• Criminalize immigrants in both public discussion and legislation. Characterize all undocumented immigrants as lawbreakers, and expand the category of deportable offenses for documented immigrants. Praise legal immigration, while limiting its scope. Tie undocumented immigration to fears of terrorism.
  • Argue that policymakers must secure the border before implementing any legalization.
The current Democratic comprehensive immigration reform strategy was designed to respond to existing public opinion, which has in turn been shaped by a narrative on immigration created and promoted by anti-immigrant groups over the last 30 years.

The Democratic plan for comprehensive immigration reform closely mirrors the nativist narrative:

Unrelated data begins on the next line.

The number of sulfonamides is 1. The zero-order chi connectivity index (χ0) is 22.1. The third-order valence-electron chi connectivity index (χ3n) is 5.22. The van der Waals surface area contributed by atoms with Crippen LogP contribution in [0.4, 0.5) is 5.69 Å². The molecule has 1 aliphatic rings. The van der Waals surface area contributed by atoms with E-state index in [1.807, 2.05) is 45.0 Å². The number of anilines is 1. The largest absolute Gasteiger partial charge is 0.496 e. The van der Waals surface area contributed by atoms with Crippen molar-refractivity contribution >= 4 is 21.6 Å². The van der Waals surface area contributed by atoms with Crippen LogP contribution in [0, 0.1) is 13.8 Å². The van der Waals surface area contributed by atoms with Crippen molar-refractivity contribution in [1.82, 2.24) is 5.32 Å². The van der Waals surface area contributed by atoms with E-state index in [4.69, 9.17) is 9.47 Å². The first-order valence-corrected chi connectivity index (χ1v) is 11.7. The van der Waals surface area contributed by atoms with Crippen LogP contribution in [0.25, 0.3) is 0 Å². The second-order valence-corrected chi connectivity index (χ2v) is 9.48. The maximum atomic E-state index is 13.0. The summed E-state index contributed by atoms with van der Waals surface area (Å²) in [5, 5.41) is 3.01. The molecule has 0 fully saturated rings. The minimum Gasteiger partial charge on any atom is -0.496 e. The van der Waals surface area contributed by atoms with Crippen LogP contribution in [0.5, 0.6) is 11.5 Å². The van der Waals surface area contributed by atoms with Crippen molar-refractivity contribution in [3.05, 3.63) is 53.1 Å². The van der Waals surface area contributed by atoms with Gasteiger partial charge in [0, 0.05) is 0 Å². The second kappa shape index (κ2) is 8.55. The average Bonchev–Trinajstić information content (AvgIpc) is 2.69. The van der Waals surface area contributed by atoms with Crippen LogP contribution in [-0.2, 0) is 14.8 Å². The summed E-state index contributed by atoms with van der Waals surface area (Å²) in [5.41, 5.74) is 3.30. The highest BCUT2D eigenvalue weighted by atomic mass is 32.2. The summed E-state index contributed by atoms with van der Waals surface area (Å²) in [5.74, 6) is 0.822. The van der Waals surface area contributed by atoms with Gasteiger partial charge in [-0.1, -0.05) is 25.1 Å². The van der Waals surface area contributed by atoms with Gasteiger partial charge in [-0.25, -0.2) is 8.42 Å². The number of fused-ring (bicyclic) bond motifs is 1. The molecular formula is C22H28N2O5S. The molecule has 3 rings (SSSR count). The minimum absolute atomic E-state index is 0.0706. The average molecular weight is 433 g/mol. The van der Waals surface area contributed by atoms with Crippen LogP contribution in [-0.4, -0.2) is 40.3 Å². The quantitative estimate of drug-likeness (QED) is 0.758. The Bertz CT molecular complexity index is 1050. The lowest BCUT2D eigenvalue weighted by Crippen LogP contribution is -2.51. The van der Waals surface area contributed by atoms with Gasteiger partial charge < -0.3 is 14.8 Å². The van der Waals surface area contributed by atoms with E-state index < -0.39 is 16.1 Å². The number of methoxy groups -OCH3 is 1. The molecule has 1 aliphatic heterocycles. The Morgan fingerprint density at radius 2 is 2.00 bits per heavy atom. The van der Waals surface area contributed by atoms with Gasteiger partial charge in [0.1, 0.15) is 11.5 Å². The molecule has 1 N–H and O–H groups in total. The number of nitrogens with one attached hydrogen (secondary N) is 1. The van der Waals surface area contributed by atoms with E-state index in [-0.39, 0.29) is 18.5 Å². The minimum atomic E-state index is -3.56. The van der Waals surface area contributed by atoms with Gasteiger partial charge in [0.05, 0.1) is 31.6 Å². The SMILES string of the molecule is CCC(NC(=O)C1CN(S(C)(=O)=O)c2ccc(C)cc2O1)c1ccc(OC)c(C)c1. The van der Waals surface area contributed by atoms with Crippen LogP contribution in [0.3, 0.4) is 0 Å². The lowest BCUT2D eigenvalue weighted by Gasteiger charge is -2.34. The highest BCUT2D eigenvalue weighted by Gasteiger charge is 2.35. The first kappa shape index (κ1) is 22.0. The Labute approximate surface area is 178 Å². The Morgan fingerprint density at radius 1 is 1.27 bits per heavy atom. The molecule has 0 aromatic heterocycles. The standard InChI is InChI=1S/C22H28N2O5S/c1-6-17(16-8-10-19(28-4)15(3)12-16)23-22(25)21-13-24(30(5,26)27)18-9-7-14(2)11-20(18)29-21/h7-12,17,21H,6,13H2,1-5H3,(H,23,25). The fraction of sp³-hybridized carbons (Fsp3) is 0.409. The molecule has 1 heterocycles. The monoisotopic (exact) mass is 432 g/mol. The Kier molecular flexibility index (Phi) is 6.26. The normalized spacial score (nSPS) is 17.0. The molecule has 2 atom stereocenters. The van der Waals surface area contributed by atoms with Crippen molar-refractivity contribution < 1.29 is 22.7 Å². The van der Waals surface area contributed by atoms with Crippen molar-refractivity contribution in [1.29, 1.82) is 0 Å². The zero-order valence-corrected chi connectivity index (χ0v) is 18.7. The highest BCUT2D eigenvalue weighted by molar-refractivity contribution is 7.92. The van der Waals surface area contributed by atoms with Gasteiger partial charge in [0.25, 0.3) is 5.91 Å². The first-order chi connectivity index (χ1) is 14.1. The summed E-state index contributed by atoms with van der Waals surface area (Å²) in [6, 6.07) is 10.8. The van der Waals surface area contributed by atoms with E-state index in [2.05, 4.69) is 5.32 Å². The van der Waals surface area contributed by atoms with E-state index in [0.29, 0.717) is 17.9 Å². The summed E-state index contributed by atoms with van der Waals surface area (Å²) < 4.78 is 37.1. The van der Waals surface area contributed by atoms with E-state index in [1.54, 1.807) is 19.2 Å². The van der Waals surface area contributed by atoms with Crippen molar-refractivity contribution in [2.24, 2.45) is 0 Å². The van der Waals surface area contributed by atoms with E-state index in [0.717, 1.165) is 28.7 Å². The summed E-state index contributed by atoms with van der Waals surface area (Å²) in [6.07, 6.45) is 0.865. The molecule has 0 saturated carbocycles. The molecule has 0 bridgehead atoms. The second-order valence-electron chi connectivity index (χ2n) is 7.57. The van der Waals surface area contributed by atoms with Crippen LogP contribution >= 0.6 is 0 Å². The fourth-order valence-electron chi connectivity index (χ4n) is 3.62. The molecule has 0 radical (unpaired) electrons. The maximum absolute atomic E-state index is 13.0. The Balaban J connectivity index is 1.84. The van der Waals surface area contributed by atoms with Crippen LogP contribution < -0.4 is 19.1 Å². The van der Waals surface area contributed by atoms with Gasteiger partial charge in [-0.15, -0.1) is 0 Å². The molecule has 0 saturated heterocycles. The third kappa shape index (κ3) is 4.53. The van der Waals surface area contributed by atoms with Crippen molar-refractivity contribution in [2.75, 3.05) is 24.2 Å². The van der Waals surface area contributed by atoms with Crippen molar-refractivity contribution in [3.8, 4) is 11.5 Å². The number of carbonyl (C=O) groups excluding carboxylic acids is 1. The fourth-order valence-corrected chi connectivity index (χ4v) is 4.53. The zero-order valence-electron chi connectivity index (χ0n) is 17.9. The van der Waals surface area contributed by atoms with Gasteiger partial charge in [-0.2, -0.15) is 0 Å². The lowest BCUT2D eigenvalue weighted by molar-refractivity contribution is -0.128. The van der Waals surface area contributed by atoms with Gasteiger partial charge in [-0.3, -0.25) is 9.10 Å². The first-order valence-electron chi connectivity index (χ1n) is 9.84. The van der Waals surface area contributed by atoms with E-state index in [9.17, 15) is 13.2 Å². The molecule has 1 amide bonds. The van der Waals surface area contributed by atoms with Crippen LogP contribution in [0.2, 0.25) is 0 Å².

• Secure the border before any legalization moves forward
  • Then, immigrants must pay a fine,
  • Admit they broke the law,
  • Go to the back of the line,
  • And only then be eligible for conditional legal status

This plan tracks the key tenets of the nativist narrative: border security must precede any legalization, and immigrants must be criminalized. In this case, responding to existing opinion seemed easier than changing public opinion by creating a new narrative. But a new narrative is needed, because the current strategy has failed. Obama has become Deporter in Chief and is no closer to winning comprehensive immigration reform than at the start of his term; if anything, prospects for reform are worse now than in 2009.

This failed strategy is derived from a flawed process. Instead of pursuing a values-based strategy driven by affected immigrant communities, Democrats pursued a poll-tested, consultant-driven strategy rooted in public misconceptions about immigrants. This approach is ineffective because it is unprincipled, a shortcut intended to profit consultants like James Carville and Stanley Greenberg rather than to benefit immigrant communities.